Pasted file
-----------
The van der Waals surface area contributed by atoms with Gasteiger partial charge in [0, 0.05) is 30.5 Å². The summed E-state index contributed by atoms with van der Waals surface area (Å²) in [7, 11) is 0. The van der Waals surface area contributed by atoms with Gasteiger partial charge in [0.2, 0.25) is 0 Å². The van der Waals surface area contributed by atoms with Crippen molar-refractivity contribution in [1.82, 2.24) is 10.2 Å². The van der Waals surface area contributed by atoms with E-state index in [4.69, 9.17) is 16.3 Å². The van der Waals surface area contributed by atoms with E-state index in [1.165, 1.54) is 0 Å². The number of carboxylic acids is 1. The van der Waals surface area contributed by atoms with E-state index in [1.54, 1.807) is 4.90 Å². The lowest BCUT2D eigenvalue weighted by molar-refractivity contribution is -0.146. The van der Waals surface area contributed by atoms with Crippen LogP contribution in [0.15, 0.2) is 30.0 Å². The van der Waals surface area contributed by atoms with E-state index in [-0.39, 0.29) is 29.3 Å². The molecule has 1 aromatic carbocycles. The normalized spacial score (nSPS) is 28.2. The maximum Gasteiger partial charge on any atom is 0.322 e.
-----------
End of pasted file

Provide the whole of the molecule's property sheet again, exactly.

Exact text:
The van der Waals surface area contributed by atoms with Gasteiger partial charge in [0, 0.05) is 30.5 Å². The summed E-state index contributed by atoms with van der Waals surface area (Å²) in [7, 11) is 0. The van der Waals surface area contributed by atoms with Gasteiger partial charge in [0.2, 0.25) is 0 Å². The van der Waals surface area contributed by atoms with Crippen molar-refractivity contribution in [1.82, 2.24) is 10.2 Å². The van der Waals surface area contributed by atoms with E-state index in [4.69, 9.17) is 16.3 Å². The van der Waals surface area contributed by atoms with E-state index in [1.165, 1.54) is 0 Å². The number of carboxylic acids is 1. The van der Waals surface area contributed by atoms with E-state index in [1.54, 1.807) is 4.90 Å². The lowest BCUT2D eigenvalue weighted by molar-refractivity contribution is -0.146. The van der Waals surface area contributed by atoms with Crippen LogP contribution in [0.15, 0.2) is 30.0 Å². The van der Waals surface area contributed by atoms with E-state index in [-0.39, 0.29) is 29.3 Å². The molecule has 1 aromatic carbocycles. The normalized spacial score (nSPS) is 28.2. The maximum Gasteiger partial charge on any atom is 0.322 e.